As if starting a business wasn’t’ enough risk on its own, there are many other liability factors that you have to consider regularly as an owner. You can dream up all of the right reasons to own your own business – being your own boss, paying your own paycheck, having the freedom to work as you want – but beyond that, you have to mitigate all the potential risks that come with being an independent operator.
So what are a few of these ways that liability can come into the equation? If someone gets injured on your property, there is premises liability. If you don’t follow OSHA regulations, you can be liable for injuries or incidents. If you let your employees get on the wrong side of sexual harassment issues, you can be held accountable for that as a manager or owner. And, all of this can lead to financial troubles, which in turn lead to more liability.
Are you aware of how important it is to do things like keeping your parking lot clear of debris, or free from ice and snow if you live in colder climates? If someone falls on your property, you can be liable if it was because of your negligence. As a business owner, you are responsible for creating a safe atmosphere for yourself, your clients, and your employees. Try to cut corners in this regard, and you will be held liable.
You have to follow OSHA regulations. These are not suggestions. If something terrible happens to one of your employees, or if you create a product that is somehow dangerous, and regulators find that you have not followed the appropriate regulations, not only are you liable for damage in the form of fines, you may even end up going to jail! It’s just not worth it. Pay attention to OSHA, and make it a cornerstone of your business model.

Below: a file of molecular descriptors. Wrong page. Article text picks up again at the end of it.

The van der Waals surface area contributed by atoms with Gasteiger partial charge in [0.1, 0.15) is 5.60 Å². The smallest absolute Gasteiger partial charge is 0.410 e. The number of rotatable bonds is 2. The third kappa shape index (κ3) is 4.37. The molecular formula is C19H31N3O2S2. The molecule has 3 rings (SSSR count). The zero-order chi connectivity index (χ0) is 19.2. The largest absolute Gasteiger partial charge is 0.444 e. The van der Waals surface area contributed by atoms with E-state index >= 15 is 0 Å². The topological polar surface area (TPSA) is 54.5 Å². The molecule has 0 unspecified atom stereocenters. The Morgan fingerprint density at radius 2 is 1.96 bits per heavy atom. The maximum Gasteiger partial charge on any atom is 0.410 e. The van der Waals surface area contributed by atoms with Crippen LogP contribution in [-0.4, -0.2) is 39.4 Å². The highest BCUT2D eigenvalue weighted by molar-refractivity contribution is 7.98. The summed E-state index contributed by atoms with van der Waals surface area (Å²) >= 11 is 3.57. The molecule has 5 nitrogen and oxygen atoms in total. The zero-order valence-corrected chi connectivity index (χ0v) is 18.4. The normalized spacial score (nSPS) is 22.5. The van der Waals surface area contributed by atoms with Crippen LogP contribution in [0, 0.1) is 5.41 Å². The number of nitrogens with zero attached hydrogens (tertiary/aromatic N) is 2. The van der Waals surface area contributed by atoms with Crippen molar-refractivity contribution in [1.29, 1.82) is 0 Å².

Sexual Harassment Issues
If you have not trained your employees in sexual harassment as it is associated with workplaces and offices, you are just gunning for trouble. If it is not on record that you put your company through sexual harassment training, and then something happens where there is a lawsuit, that will come directly back up to your inability to manage your employees accordingly, and once again, you may be liable for the results.
From all of these liabilities, financial troubles can follow. And once you start getting in debt or some other situation where money is short, that can cascade into more financial trouble and more liability. Especially if you have loans out that you have to repay, it is critical that you never start down the slippery slope of bad financial decisions.